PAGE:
As regards religious minorities, linguistic reorganisation should not really matter in the exercise of their right to set up educational institutions of their choice or seek admission in such institutions or the exercise of other minority rights. In comparison to linguistic minorities, for whom the official language matters, there is no congruence between religious identity and State boundaries. For protection under Article 30, linguistic minorities make claims upon the States rather than the Centre, but this need not be so for religious minorities who are dispersed throughout India and whose identity is not linked to specific State(s). In this context, defining minorities at the State level would limit the notion of minorities, entailing as it does the adoption of an essentially statistical conception of minorities. Thus, a religious group, which is numerically smaller than the rest of the population of the State to which it belongs, would be entitled to be termed a minority in that State even though the group may be numerically in a majority in India as a whole and hence not lacking in power or voice in the decision-making structures. This will doubtless add to the list of minorities and extend the benefits of minority entitlements to these groups, even as it will deny the same benefits to groups that are minorities in accordance with nationally and internationally accepted definitions of minorities. Scope for distortions

Such a State-specific conception of minorities will result in distortions in minority rights. If this rationale is extended, Hindus in Punjab who are a numerical minority there though they are a majority in relation to India as a whole will be entitled to minority protection there as indeed they would be in Jammu and Kashmir, Nagaland, Meghalaya, Mizoram, and Lakshadweep. To take another example, failing the statistical test, Sikhs in Punjab and Christians in the above States will be held to be a majority and consequently deprived of constitutionally sanctioned minority rights. In Punjab, the minority Hindus will be able to set up educational institutions of their choice and apparently Hindus from other States will be eligible for admission to these institutions unless admission is to be limited to minorities domiciled in the State.

By the same logic, Christian students will be ineligible for admission in minority educational institutions, such as St. Stephens College or Loyola College, as they will not have a domicile minority status there. In other words, eligibility for admissions to minority educational institutions will be limited to minorities domiciled in the States, and what is more, some minority community applicants will not be able to avail themselves of minority quotas outside their State(s) because they are not a minority in their own States.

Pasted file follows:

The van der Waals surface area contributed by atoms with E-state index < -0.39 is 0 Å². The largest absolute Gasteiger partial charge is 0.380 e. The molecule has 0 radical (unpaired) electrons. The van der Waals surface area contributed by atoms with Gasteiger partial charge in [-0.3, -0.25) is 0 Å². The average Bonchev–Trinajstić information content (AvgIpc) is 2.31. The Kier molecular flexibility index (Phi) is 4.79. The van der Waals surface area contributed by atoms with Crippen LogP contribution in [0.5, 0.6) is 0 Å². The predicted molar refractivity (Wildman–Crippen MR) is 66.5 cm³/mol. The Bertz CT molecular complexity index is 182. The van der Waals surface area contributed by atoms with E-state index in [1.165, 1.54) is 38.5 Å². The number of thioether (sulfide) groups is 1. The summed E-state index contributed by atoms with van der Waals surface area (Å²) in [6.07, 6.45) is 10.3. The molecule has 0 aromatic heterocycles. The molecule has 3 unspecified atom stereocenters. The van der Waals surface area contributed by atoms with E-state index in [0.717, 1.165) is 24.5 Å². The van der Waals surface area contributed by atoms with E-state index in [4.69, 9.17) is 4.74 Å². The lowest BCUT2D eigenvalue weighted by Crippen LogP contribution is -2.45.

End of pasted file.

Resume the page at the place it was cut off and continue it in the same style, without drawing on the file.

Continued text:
At the heart of the current controversy is confusion about which groups qualify as minorities and regarding the nature of the unit of determination under this rubric. However, internationally, some agreement exists. Commonly cited characteristics that make groups distinctive and expose them to discrimination include religion, language, culture, and gender. There is also a unanimous opinion that the term ‘minority’ refers to a power relationship. In this, the size of a group may bear some relation to the degree of power it wields, but presumably because other factors are also involved in the equation, the relationship of group size is not all that significant.

Contrary to this widely accepted perception of minorities, the Government’s new proposal for State-specific minorities is driven by a statistical or numerical approach. The size of the group is not what should concern our policy-makers or those committed to eradication of inequity, prejudice, and discrimination. This is because numbers per se merely quantify and describe the proportion of a group in a population; they do not tell us anything about whether a particular minority group is powerful or powerless, advantaged or disadvantaged, represented or under-represented. A more meaningful conception of minority status would include sections of people who, on account of their non-dominant position in the country as a whole (not a specific State), and because of their religion, language, caste or gender, are targets of discrimination and therefore deserving of special consideration. The statistical approach disregards the crucial qualitative condition of vulnerability and disadvantage.

The numerical proportion of a population of a particular community in a State, distinguishable on religious grounds, cannot entitle it automatically to minority rights.

The temptation to treat minority educational rights as similar to other minority rights has limited the concept of minority rights to the ambit of Article 30 and to the operational details of administering minority educational institutions at the State level. Aside from matters that fall under the purview of Article 30 protection, on most other substantive issues of equity, identity, and security, religious minorities frequently lean on the Centre in the hope that it is less likely to fall under the sway of narrow sectarian concerns and will be guided by a constitutional vision and philosophy rooted in ideas of fairness, justice, and equity. In the circumstances, defining and confining the category ‘minority’ to States is not the best way forward; it would be far more helpful to recognise the comprehensive character of minority rights, in consonance with the demands of substantive equality, to include them by revisiting the concept of affirmative action. This would be in step with the slew of policies and measures currently under consideration to address the economic, social, and educational deprivation that minorities experience.

(Zoya Hasan is a Professor at Jawaharlal Nehru University.)